Get Your Best Upper Body

Weight-bearing movements like inversions require strong, stable shoulders and proper body alignment. Photo by Emily Giacalone; modeled by Nicole Buggé

If a dancer has a weak upper body, her power as a performer evaporates. From presenting épaulement with pride to handling heavy lifting, strong and stable shoulders and arms are essential to a dancer's technique


Many students, however, make the mistake of trying to build strength on top of a faulty foundation. A dancer needs proper bodily alignment before she can begin stabilizing and strengthening the shoulder joints for weight-bearing movement like lifts and inversions. “If your shoulder isn't sitting in the right place, you can have huge, developed biceps and triceps, but the whole shoulder unit isn't going to function properly," says Alison Deleget, a certified athletic trainer at the Harkness Center for Dance Injuries at NYU Langone Medical Center.

Proper carriage starts from the ground up, with weight distributed among the three points of the feet, bones stacked so that the shoulders are over the hips, which are over the ankles. The spine should be neutral, supporting its three natural curves.

If the skeleton is properly aligned, “the shoulders should hang on your frame just like a coat on a hanger," says Eva Nemeth, a former physical therapist who teaches holistic strength classes at the Colburn Dance Academy in Los Angeles. It shouldn't take a lot of muscle to get the shoulders aligned. If it does, look to the lower body for the source of the problem. (For example, if the ribs are splayed and shoulders pinched back, the student's lower back may be swayed, her pelvis tilting forward.)

At the same time, this ease of carriage needs to be complemented by strength in the upper body for bearing weight. “Compared to the rest of the body, shoulders are particularly mobile, complex and inherently unstable joints," says Deleget. If your hip joint, for example, was a marble in a tight-fitting bowl, the shoulder would be a golf ball on a tee—not very secure.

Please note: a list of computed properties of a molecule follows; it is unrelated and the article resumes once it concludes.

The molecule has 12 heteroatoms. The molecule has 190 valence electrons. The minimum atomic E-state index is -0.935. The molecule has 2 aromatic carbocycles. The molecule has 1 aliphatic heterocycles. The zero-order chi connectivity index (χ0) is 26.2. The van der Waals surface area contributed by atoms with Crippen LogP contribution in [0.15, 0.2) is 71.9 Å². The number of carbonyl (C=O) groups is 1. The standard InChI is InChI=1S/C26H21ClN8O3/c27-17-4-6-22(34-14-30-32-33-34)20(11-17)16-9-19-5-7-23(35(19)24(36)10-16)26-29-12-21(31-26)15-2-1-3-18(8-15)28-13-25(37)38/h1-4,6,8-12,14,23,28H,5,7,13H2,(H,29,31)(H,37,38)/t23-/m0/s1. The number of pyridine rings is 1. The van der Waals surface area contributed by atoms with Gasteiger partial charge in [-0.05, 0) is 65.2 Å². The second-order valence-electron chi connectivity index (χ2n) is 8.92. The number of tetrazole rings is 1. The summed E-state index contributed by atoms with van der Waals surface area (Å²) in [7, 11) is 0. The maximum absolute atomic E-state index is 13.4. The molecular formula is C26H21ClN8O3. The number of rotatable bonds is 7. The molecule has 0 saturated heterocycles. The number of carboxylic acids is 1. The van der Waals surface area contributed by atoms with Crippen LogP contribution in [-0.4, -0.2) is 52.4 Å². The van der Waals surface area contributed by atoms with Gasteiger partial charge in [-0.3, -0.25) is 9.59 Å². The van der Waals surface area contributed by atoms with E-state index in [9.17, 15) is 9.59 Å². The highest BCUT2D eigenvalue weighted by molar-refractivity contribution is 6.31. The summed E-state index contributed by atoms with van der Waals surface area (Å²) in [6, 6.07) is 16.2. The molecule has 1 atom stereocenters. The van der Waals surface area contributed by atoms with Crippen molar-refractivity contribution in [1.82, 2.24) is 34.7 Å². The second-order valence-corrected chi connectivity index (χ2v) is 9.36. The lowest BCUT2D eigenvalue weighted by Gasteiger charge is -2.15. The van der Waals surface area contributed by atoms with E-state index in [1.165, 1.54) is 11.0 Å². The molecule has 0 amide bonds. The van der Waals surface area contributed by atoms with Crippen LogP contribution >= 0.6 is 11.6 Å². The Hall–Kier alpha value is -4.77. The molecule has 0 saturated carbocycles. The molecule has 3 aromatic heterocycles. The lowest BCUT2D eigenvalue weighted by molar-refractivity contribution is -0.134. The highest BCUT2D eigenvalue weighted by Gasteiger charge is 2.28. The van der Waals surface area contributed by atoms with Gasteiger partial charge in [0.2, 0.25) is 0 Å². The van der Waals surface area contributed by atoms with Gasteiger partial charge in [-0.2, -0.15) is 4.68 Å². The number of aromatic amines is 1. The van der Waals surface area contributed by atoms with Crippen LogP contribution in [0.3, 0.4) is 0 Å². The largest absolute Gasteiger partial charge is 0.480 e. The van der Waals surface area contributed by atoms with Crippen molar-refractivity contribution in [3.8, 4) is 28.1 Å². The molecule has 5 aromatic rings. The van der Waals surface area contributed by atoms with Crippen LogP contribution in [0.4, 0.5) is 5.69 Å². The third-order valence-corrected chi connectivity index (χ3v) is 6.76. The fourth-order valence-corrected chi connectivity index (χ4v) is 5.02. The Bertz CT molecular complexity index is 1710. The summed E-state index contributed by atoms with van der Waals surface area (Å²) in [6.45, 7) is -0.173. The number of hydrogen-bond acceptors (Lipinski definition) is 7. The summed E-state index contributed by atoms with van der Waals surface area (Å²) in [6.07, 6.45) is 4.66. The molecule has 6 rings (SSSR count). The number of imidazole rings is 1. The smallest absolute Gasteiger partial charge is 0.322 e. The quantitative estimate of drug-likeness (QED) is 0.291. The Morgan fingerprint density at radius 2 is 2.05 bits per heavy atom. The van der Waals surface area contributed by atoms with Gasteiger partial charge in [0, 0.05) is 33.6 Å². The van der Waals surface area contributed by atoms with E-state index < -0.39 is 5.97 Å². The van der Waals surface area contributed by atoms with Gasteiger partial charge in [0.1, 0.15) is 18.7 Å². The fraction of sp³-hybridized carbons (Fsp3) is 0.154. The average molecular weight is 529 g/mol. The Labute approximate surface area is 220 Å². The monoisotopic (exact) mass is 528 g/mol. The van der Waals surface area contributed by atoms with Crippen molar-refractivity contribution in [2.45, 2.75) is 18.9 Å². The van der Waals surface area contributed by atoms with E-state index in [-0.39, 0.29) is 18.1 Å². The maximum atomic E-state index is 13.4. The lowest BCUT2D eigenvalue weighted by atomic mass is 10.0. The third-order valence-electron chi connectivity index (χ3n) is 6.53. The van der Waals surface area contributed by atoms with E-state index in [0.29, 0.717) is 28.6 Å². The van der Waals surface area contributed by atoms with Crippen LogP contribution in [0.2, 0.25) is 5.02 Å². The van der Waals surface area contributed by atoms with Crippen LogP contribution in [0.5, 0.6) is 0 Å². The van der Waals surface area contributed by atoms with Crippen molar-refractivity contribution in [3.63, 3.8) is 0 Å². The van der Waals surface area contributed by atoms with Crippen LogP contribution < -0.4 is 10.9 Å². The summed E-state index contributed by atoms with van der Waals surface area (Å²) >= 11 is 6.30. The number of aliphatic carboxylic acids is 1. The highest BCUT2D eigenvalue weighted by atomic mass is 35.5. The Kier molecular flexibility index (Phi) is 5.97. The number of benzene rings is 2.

The shoulder is made up of four joints. Beyond the shallow ball-and-socket joint where the humerus connects to the scapula, there's the clavicle to shoulder blade, clavicle to sternum and the physiological joint, where the shoulder blade sits on the thoracic spine. The joints rely on many small, stabilizing muscles—17 connect to the scapula alone—to keep the ball centered on the tee.

Nemeth says students often incur injuries by straining the large, external muscles like the biceps, triceps and pectorals without developing stability throughout the shoulders. As Deleget puts it, if you're not activating the stabilizers before the “global movers," as she calls the biceps, triceps, pectorals, deltoids and lats, it's like working with a slinky as a foundation instead of a tightly coiled bedspring.

A deficiency in strength or stability in the shoulders could lead to injury. That's why it's essential to develop the small stabilizing muscles that support correct placement, in addition to strengthening the larger muscles that bear weight. And of course, Deleget and Nemeth both stress the importance of teaching skeletal alignment before anything else. DT